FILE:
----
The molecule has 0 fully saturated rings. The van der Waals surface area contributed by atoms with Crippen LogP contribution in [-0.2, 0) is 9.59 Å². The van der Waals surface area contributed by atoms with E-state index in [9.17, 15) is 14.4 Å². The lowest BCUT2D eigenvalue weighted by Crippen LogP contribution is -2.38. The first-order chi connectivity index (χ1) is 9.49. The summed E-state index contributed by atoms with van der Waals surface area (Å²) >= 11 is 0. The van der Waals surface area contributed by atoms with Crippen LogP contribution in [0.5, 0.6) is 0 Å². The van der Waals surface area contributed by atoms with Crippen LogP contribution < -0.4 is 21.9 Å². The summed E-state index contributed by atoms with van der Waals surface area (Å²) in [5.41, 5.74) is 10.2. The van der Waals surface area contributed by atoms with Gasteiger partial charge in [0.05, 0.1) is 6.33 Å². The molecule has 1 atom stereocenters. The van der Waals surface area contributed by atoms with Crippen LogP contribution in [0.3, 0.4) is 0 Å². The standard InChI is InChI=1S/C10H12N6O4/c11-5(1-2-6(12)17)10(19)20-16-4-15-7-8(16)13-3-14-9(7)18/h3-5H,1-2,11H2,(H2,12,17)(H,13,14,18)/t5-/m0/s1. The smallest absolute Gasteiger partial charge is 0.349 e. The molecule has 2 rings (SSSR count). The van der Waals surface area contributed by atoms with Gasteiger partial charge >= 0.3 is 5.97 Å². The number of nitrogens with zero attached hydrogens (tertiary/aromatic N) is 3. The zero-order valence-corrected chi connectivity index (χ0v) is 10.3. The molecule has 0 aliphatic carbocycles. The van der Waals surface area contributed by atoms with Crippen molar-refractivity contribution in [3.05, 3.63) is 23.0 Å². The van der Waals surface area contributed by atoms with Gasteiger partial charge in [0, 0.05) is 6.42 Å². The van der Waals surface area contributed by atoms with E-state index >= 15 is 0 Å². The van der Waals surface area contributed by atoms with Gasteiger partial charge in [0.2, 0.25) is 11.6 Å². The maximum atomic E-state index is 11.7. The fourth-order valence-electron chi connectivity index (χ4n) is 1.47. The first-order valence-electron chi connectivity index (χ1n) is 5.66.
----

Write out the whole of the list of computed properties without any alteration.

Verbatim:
The molecule has 0 fully saturated rings. The van der Waals surface area contributed by atoms with Crippen LogP contribution in [-0.2, 0) is 9.59 Å². The van der Waals surface area contributed by atoms with E-state index in [9.17, 15) is 14.4 Å². The lowest BCUT2D eigenvalue weighted by Crippen LogP contribution is -2.38. The first-order chi connectivity index (χ1) is 9.49. The summed E-state index contributed by atoms with van der Waals surface area (Å²) >= 11 is 0. The van der Waals surface area contributed by atoms with Crippen LogP contribution in [0.5, 0.6) is 0 Å². The van der Waals surface area contributed by atoms with Crippen LogP contribution < -0.4 is 21.9 Å². The summed E-state index contributed by atoms with van der Waals surface area (Å²) in [5.41, 5.74) is 10.2. The van der Waals surface area contributed by atoms with Gasteiger partial charge in [0.05, 0.1) is 6.33 Å². The molecule has 1 atom stereocenters. The van der Waals surface area contributed by atoms with Crippen LogP contribution in [0.3, 0.4) is 0 Å². The standard InChI is InChI=1S/C10H12N6O4/c11-5(1-2-6(12)17)10(19)20-16-4-15-7-8(16)13-3-14-9(7)18/h3-5H,1-2,11H2,(H2,12,17)(H,13,14,18)/t5-/m0/s1. The smallest absolute Gasteiger partial charge is 0.349 e. The molecule has 2 rings (SSSR count). The van der Waals surface area contributed by atoms with Gasteiger partial charge >= 0.3 is 5.97 Å². The number of nitrogens with zero attached hydrogens (tertiary/aromatic N) is 3. The zero-order valence-corrected chi connectivity index (χ0v) is 10.3. The molecule has 0 aliphatic carbocycles. The van der Waals surface area contributed by atoms with Crippen molar-refractivity contribution in [3.05, 3.63) is 23.0 Å². The van der Waals surface area contributed by atoms with Gasteiger partial charge in [0, 0.05) is 6.42 Å². The van der Waals surface area contributed by atoms with E-state index >= 15 is 0 Å². The van der Waals surface area contributed by atoms with Gasteiger partial charge in [0.2, 0.25) is 11.6 Å². The maximum atomic E-state index is 11.7. The fourth-order valence-electron chi connectivity index (χ4n) is 1.47. The first-order valence-electron chi connectivity index (χ1n) is 5.66.